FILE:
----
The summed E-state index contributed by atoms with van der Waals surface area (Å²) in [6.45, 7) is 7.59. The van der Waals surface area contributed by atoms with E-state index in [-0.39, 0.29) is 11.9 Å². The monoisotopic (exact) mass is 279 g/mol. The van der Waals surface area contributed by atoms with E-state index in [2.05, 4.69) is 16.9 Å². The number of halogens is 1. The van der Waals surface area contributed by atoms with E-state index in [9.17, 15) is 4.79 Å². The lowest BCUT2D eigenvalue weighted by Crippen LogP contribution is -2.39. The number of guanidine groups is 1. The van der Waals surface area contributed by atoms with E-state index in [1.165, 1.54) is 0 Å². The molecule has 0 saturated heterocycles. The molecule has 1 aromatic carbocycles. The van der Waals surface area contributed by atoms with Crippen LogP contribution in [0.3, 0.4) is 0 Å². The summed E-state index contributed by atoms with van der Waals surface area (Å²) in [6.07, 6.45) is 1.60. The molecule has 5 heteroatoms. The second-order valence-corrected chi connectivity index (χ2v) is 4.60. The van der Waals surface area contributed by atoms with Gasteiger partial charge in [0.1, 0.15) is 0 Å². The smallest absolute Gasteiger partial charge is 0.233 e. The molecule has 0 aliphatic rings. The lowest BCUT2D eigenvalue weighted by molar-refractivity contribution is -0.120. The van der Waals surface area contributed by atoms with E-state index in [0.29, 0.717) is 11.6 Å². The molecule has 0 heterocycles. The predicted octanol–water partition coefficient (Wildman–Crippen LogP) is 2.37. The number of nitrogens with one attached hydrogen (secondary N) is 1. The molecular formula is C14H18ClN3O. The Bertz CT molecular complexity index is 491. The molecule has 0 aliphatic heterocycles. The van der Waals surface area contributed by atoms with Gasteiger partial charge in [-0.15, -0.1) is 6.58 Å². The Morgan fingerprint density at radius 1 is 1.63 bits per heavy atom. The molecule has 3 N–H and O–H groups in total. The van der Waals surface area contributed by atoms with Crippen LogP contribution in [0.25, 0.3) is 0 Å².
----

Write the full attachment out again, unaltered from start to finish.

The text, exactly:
The summed E-state index contributed by atoms with van der Waals surface area (Å²) in [6.45, 7) is 7.59. The van der Waals surface area contributed by atoms with E-state index in [-0.39, 0.29) is 11.9 Å². The monoisotopic (exact) mass is 279 g/mol. The van der Waals surface area contributed by atoms with E-state index in [2.05, 4.69) is 16.9 Å². The number of halogens is 1. The van der Waals surface area contributed by atoms with E-state index in [9.17, 15) is 4.79 Å². The lowest BCUT2D eigenvalue weighted by Crippen LogP contribution is -2.39. The number of guanidine groups is 1. The van der Waals surface area contributed by atoms with E-state index in [1.165, 1.54) is 0 Å². The molecule has 0 saturated heterocycles. The molecule has 1 aromatic carbocycles. The van der Waals surface area contributed by atoms with Crippen LogP contribution in [0.3, 0.4) is 0 Å². The summed E-state index contributed by atoms with van der Waals surface area (Å²) in [6.07, 6.45) is 1.60. The molecule has 5 heteroatoms. The second-order valence-corrected chi connectivity index (χ2v) is 4.60. The van der Waals surface area contributed by atoms with Gasteiger partial charge in [0.1, 0.15) is 0 Å². The smallest absolute Gasteiger partial charge is 0.233 e. The molecule has 0 aliphatic rings. The lowest BCUT2D eigenvalue weighted by molar-refractivity contribution is -0.120. The van der Waals surface area contributed by atoms with E-state index in [0.29, 0.717) is 11.6 Å². The molecule has 0 heterocycles. The predicted octanol–water partition coefficient (Wildman–Crippen LogP) is 2.37. The number of nitrogens with one attached hydrogen (secondary N) is 1. The molecular formula is C14H18ClN3O. The Bertz CT molecular complexity index is 491. The molecule has 0 aliphatic heterocycles. The van der Waals surface area contributed by atoms with Gasteiger partial charge in [-0.15, -0.1) is 6.58 Å². The Morgan fingerprint density at radius 1 is 1.63 bits per heavy atom. The molecule has 3 N–H and O–H groups in total. The van der Waals surface area contributed by atoms with Crippen LogP contribution in [0.25, 0.3) is 0 Å².